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Death of Samuel Colt; Rebel Outrages
BROTHER JONATHAN - New York, NY - January 18, 1862
Appointment of Edwin M. Stanton
 
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4 pgs.,Brother Jonathan was originally published by Benjamin H. Day in 1842 as the first illustrated weekly newspaper in the United States. After great success in founding The New York Sun, Day was determined to revolutionize the weekly newspaper industry. He disliked the standards of contemporary newssheets which he felt were dull and characterless, especially compared to the innovative new British magazine Punch which featured the illustrations of Archibald Henning. Electing to use the name Brother Jonathan, an older, Revolutionary War-era version of Uncle Sam, the paper soon enjoyed massive popularity and a similar idea resulted in the creation of Harper's Weekly. Benjamin Day also pioneered the development of the London Plan in the United States, which had newspaper carriers purchase newspapers in bulk from the publisher before selling them to the public. This system was so effective, that it was soon adapted as the standard practice amongst US newspaper publishers and continues to this day. As an interesting piece of additional trivia, the illustration technique known as benday dots is named after Benjamin Day.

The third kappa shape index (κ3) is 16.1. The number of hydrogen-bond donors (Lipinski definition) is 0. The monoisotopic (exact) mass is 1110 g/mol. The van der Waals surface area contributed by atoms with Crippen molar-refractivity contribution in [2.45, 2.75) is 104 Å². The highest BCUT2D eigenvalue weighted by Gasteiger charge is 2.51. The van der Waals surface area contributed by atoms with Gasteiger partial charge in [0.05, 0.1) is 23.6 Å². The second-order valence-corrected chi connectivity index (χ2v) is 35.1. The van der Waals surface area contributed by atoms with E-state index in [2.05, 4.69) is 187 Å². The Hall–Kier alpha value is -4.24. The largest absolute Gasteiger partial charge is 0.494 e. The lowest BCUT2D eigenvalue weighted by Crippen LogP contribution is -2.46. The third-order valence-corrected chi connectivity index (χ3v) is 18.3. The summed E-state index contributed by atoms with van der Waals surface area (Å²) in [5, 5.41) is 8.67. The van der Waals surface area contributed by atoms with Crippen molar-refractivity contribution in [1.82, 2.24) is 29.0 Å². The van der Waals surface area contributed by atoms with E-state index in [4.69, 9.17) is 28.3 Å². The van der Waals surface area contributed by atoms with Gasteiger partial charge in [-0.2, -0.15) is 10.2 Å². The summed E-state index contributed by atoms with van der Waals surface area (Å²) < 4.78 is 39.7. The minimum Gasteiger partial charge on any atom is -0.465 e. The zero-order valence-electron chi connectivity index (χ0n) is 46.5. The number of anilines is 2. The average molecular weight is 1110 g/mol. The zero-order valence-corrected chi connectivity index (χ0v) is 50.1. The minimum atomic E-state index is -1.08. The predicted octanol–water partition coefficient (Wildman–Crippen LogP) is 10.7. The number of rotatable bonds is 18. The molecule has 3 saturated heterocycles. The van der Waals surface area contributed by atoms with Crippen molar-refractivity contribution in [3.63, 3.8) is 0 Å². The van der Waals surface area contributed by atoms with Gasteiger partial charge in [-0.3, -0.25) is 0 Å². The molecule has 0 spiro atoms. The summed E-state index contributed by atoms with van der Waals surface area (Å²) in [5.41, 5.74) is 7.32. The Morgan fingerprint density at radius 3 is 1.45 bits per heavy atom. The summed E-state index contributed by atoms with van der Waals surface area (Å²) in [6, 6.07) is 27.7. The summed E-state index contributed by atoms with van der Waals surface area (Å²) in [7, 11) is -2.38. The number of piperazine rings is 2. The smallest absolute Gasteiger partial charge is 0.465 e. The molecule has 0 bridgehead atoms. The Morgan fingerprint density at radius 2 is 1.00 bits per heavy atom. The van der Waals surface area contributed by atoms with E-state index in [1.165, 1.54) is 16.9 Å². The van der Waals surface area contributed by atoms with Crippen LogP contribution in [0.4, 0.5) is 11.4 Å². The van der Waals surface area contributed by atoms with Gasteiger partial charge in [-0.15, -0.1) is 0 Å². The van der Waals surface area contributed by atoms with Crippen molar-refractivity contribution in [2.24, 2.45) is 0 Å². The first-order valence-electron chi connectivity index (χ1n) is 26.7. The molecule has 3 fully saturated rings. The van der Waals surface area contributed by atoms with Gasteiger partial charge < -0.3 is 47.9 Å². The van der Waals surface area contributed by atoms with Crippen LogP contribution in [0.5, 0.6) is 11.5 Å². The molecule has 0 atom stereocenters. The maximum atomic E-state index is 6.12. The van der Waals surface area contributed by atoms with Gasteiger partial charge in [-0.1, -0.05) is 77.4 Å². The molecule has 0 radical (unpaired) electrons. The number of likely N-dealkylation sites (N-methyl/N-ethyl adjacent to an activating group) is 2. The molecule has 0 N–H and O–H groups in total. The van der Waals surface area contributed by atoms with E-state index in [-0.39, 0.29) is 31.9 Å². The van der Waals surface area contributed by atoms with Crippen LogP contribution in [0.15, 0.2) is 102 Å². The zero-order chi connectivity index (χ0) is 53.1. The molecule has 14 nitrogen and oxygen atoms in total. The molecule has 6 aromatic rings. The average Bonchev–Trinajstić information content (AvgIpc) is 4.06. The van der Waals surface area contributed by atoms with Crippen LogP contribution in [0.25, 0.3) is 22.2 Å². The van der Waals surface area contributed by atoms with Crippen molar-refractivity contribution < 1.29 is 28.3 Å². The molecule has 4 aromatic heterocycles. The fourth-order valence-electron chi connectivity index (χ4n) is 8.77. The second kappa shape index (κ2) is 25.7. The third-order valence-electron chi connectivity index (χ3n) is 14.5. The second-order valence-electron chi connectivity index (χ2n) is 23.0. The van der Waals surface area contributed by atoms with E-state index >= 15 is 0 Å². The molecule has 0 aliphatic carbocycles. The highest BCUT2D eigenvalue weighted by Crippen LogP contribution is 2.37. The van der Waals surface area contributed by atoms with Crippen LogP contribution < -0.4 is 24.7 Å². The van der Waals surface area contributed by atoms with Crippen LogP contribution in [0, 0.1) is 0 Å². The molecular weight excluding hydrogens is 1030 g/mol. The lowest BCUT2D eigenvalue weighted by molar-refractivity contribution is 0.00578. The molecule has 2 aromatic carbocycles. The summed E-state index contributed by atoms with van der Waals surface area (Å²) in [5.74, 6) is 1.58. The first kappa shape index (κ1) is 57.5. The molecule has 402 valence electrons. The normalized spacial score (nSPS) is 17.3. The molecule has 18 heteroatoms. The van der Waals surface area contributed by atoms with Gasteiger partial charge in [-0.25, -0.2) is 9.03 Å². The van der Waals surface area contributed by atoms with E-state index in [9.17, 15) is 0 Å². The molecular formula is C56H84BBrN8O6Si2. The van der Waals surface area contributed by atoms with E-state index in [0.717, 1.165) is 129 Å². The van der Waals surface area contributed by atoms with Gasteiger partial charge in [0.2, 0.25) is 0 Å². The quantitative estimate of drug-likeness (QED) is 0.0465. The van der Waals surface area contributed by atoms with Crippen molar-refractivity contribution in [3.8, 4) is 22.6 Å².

This issue of Brother Jonathan includes a great deal of news regarding the events of the ongoing Civil War. Numerous reports from the home front, including the political goings-on in Washington appear. Of particular interest are several articles involving relations between the United States government and the British government including comparisons of their naval strengths and a rough treatment of Mr. Russel of the London Times. Important non-front-page news stories include the appointment of Edwin M. Stanton as Secretary of War to replace Simon Cameron, the (incorrectly) reported deaths of Confederate diplomats James Mason and John Slidell, and the death of Samuel Colt, patenter of the revolver and millionaire firearms manufacturer. Also featured is a story told by Francois Thierry, a French political prisoner, of the horrors he endured in prison and his daring escape.

The most interesting articles featured are reports from the frontlines. A report of the "Rebel Outrages" committed by Confederate General Felix Zollicoffer's forces is reported on the front page and includes pillaging, raping, and murdering. General Ambrose Burnside is reported as departing with a large force from Fortress Monroe, Virginia with his expected destination listed as North Carolina. Further troop movements are also reported and the staff of Brother Jonathan appear to be very optimistic regarding the upcoming Union offensives.

This issue is in good condition with light toning throughout. Some minor stains appear, but none obscure text. Some tears, however the spine is intact. A great paper from a true publishing genius.


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